The second and more interesting absurdity though is the presence and speech of Professor Bolaji Akinyemi at the same celebration of Pastor Oritsejafor. In a lecture entitled “The Nigeria of my dream: towards the consolidation of national unity”, the former external affairs minister under Ibrahim Babangida waxed on about values and berated past and present leaders for the blight of corruption in Nigeria. According to him: “I call for values that lay less emphasis on greed and corruption…That is not a Nigeria that can long survive especially if that is juxtaposed with the excessive looting of the national wealth by both the political and the economic elite. The Nigeria of our dreams should be a Nigeria without the indecent flaunting of wealth. Nigeria is a country that can sustain a corruption level of 10% and still care for the needs of its population. But what is the point of fewer than 500, 000 people cornering 95% of the national wealth only to squander it on private jets, exotic cars and mansions which they will never use. Just a primitive acquisition of wealth.” Did he give this speech before or after the presentation of the gift to the good pastor? And how did he feel his audience received the lecture? Ludicrous.
Halliburton & the generals
This is the scandal that keeps on giving and won’t go away. New evidence is surfacing about the bank transactions which saw about $200m divvied up between Nigerians in high and strategic positions, and while anyone would be hesitant to quote Sahara Reporters, there is little smoke without fire. Ironically, one of the most senior Nigerians (in terms of age and position acquired) implicated in the story was recently lauded by President Jonathan as “the person who stabilized Nigeria’s democracy”. And the other, “outed” himself last week as a true friend of democracy when he praised himself for the restraint he showed in not changing electoral results in 2003. Preposterous.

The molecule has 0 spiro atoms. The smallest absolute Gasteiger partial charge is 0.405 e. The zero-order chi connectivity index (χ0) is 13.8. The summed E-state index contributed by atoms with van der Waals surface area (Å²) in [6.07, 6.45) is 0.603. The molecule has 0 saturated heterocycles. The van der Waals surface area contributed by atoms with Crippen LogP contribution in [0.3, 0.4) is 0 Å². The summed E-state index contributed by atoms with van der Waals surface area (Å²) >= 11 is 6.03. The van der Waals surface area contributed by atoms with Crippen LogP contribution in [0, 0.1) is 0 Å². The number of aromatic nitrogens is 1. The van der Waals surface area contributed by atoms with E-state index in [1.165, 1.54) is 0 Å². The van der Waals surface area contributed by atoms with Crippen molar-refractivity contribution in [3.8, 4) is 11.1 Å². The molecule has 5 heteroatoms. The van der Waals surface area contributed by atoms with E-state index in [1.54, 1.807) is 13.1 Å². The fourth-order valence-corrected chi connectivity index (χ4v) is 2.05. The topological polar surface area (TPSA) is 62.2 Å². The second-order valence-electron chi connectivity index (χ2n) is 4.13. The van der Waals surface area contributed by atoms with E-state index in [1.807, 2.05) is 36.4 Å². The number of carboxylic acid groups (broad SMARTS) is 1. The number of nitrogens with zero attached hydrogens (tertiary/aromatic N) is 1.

Death by committee
Long ago in the Kingdom of Phrygia, the founder, an old countryman, was driving his ox-cart into the city when two eagles settled on the yoke. The people thought this was a sign from the gods. The cart was kept in a temple and it was prophesied that whoever loosened the knot that fastened the yoke to the pole should become King of Asia.
Fable has it that Alexander the Great came across the knot and the story. He studied the knot for a long time, but could see neither a beginning nor an end to its twists and turns. The story goes that he drew his sword and cut it with a decisive blow. And this is where “cutting the Gordian knot” (when someone solves a complicated problem by bold and decisive action) came from. It seems President Jonathan would rather kill an issue with inaction than take a decision…and thus each of the committees he set up earlier this year to look into aspects of the petroleum sector will have their reports reviewed by another committee which will also write reports which will have to be reviewed. Ridiculous.
The media charade
And, this Sunday, we were treated to a no-holds-barred media chat between the president and some well-selected journalists. The concept is progressive and could have done a lot to bridge the gap between rumours and reality, but sadly the opportunity was squandered. In the end, the media chat reinforced the yawning chasm between those in elected and appointed office and those they “rule” and no amount of media whitewashing can change this fact. Until those responsible for managing the affairs of Nigeria learn to genuinely empathise with the majority of Nigerians, we’ll continue to be entertained with a string of absurdities.